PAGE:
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Tips Of The Day For February 2000

Tip Of The Day For February 27, 2000: If it's time to upgrade to a new hard disk drive, it is almost always better to make the new hard drive your primary master, main drive, and relegate the older one to a secondary role (backups, storing infrequently-used data, etc.) The reason is simple: the newer drive will almost always be faster--often much faster--than the old one.

Tip Of The Day For February 23, 2000: I mail CD-ROMs every week, and to protect them I use bubble envelopes. These are what I recommend for sending media by mail: they protect the CD best. Some folks prefer to get padded (paper-filled) envelopes because they are cheaper--but they also weigh a good two ounces more, so you pay it back in postage! The best way to purchase these envelopes if you do a lot of media mailing is to find them in boxes of 25, since they are much cheaper this way.

Tip Of The Day For February 19, 2000: When shopping for a new PC, look for systems that use industry standard form factors if you want to be able to expand the system later. Some retail brand-named PC use proprietary cases, power supplies or motherboards, which locks you into using replacement hardware from that company in the event that you need to upgrade (or replace a failed component) in the future.

Tip Of The Day For February 16, 2000: Some online vendors charge for shipping and handling once only; if your order ships with some items backordered, the other items are sent later at the company's expense. Others want to charge you S&H over and over again if your order does not all ship at one time. Make sure you find out which type of company you are dealing with before you order!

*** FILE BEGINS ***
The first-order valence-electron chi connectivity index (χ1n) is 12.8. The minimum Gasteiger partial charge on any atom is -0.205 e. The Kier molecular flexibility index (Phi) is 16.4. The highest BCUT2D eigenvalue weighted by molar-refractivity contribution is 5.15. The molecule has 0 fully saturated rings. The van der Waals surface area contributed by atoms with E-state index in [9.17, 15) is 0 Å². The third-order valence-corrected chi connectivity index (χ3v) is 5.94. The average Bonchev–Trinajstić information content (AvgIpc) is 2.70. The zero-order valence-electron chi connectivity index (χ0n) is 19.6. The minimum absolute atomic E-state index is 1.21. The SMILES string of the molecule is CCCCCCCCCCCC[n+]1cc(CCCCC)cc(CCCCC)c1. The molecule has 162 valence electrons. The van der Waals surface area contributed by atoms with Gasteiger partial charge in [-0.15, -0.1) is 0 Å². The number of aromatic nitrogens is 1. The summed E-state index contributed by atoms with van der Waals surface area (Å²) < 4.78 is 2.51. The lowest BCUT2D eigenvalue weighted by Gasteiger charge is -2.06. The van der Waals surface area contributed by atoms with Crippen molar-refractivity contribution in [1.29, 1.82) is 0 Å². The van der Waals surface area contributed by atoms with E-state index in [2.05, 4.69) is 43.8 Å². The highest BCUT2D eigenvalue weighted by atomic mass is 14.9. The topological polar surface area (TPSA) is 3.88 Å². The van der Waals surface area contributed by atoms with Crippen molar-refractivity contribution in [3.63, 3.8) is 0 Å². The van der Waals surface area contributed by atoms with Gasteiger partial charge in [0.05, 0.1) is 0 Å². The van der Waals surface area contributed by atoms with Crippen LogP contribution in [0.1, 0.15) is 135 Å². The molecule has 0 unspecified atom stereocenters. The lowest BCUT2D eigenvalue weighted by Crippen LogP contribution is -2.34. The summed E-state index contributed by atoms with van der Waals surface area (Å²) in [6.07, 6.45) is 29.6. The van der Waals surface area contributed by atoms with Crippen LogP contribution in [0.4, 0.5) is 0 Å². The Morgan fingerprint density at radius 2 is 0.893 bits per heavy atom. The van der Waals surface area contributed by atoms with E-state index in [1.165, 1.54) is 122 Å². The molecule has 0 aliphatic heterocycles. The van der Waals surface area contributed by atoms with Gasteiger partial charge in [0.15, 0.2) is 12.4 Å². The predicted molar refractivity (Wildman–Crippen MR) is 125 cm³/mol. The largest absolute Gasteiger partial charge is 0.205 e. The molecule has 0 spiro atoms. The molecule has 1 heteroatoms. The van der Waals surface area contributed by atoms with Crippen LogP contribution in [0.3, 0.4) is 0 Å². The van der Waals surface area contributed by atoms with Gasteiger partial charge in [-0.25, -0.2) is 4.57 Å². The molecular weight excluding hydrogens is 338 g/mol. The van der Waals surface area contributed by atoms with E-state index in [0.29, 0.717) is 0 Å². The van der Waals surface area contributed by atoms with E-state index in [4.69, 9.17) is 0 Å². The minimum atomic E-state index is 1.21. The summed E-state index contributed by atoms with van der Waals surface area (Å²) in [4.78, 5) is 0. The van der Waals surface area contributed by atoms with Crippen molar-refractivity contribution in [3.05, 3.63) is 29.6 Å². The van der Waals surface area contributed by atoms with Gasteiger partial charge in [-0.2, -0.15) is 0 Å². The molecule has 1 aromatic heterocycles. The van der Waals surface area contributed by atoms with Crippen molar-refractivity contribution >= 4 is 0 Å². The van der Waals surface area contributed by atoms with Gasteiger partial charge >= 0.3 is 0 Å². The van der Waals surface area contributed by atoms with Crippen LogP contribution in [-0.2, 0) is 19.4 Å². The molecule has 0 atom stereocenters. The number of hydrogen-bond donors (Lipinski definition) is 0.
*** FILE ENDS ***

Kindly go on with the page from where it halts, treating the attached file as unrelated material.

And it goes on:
Tip Of The Day For February 13, 2000: Windows 95 support for USB devices is pretty sketchy. You need the special USB add-on, and even with it, you are likely to experience trouble with some kinds of hardware. Some manufacturers even refuse to support USB devices on Windows 95, so be sure to check that out carefully. USB support in Windows 98 is much more fool-proof.

Tip Of The Day For February 11, 2000: Windows general protection faults (GPFs) in the "GDI.EXE" module often indicate a problem with the graphics subsystem in your PC. Start by checking your video driver; if possible, update it.

Tip Of The Day For February 8, 2000: Small pieces of hardware like cables and adapters usually function just fine for years and years, but sometimes you will be surprised. I recently spent several frustrating hours troubleshooting a flaky mouse. The symptoms made it appear that I had a Windows driver issue. In fact, the problem turned out to be the small adapter that converts the mouse's PS/2 connector to work on a serial port!

Tip Of The Day For February 4, 2000: There has been some confusion regarding whether or not this is a leap year. The rule for determining leap years is as follows: if the year is divisible by 400, it is a leap year. If it is not divisible by 400 but it is divisible by 100, it is not a leap year. If it is not divisible by 100 but is divisible by 4, then it is a leap year. This means that 1996, 2000 and 2004 are all leap years, but 1900 was not a leap year, nor will 2100 be a leap year. Make sure to check your various software programs to be sure they recognize February 29, 2000 properly.

Tip Of The Day For February 3, 2000: Devices that claim to interface to the parallel port and still let you use your printer, often don't. It's very common, particularly with newer ink jet printers that use software drivers to control them, for the printer to become quite confused by any hardware appearing on the parallel port other than the printer itself. Be sure you can return anything you buy in case of incompatibilities.

Tip Of The Day For February 1, 2000: Correct posture is important when you spend a lot of time working at your computer. An important investment is a good chair. For around $100-$200 you can get a chair that fits you well and is adjustable (helpful if multiple persons use the work area). Most people would balk at spending this sort of dough on a chair, but what's the price of a few visits to a chiropractor?

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